A picture says a thousand words, right? Whether you are launching a new product, a shiny new ride or just need to refresh your media library, new photos can make a big difference. Impactful photos that resonate with your prospective customers are easier to come by than you think. It doesn’t matter whether you have a big budget or only a shoe string, you can still get it right with prior planning. Get the most out of your next photo shoot with these eight tips and tricks.
1) The Brief
You, not the photographer or the agency, are ultimately responsible for your marketing. Before you do anything take the time to write a brief. It will consolidate your thoughts into a specific and achievable goal or set of goals according to the needs of the business. It will outline the project scope and break it down into bitesize pieces while aligning all relevant stakeholders, team members, internal departments, agencies, freelancers and even talent to the project’s deliverables. This is your opportunity to consolidate your thoughts into one comprehensive document outlining a framework for the project that will keep everyone involved aligned, on point, on time and on budget. Even if the photographer is familiar with your organization a brief will ensure you are aligned with a common goal.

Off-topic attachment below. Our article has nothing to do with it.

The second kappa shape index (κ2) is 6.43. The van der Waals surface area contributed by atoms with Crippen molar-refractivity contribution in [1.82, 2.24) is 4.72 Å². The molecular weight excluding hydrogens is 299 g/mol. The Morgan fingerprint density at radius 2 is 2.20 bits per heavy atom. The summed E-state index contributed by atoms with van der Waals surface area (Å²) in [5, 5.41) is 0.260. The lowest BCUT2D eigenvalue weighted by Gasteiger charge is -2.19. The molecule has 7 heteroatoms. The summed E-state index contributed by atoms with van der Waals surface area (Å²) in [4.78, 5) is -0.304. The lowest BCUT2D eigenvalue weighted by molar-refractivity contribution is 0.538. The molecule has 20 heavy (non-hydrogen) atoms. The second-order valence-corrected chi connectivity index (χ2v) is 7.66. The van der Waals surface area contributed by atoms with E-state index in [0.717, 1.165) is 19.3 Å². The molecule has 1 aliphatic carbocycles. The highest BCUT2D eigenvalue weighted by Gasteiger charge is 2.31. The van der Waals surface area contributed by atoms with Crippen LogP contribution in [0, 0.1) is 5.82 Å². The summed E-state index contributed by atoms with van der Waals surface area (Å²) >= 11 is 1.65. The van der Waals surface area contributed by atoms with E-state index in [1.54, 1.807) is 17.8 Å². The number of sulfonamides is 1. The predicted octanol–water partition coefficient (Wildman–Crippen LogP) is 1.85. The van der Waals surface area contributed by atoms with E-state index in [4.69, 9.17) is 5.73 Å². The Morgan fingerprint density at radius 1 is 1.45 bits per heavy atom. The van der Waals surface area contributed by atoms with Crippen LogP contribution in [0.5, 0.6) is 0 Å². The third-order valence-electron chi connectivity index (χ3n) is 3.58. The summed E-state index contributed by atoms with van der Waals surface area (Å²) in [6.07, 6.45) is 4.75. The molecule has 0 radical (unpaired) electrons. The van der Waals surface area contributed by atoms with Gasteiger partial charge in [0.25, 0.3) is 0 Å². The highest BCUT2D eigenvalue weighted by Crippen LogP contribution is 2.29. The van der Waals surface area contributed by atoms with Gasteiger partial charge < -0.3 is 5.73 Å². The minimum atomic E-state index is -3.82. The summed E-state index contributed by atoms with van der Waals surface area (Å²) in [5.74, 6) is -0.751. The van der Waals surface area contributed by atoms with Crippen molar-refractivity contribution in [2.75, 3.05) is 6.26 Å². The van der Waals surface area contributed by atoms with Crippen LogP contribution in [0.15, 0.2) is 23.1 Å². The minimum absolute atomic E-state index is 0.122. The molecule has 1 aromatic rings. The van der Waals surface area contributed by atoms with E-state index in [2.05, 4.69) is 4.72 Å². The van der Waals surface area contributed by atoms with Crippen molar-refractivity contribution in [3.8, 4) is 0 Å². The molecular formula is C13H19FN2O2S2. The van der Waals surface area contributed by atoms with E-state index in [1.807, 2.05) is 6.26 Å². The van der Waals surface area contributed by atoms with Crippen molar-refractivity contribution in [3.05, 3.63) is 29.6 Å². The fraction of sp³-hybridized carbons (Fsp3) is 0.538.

Questions the Brief Should Answer:
Target demographic: What is your overarching marketing strategy and who is your target guest?
Talent: Your talent list should mirror your target demo. Be specific. If your target is “families with tween/young teen kids” then your talent family should be adults, male and female 25-35 and kids, male and female 10-15.
Project timeline: When do you need the photos? Work backwards to identify key dates. Be realistic and include everything from the date you’ll finalize this brief to the date your first photo is needed. Plan to run long.
Deliverables: Include examples of how they will be used. List any specific size requirements you may have, such as vertical and horizontal images for web and print collateral or high resolution for large scale, outdoor print.
Budget: Include a detailed budget with lines for talent, photographer, location and agency fees if they are relevant to this project.
Shot list: These are the specific photos/video you would like to capture. Be specific and prioritize. Manage expectations - it’s a long day to get a limited number of photos. I can’t stress how important a shot list is.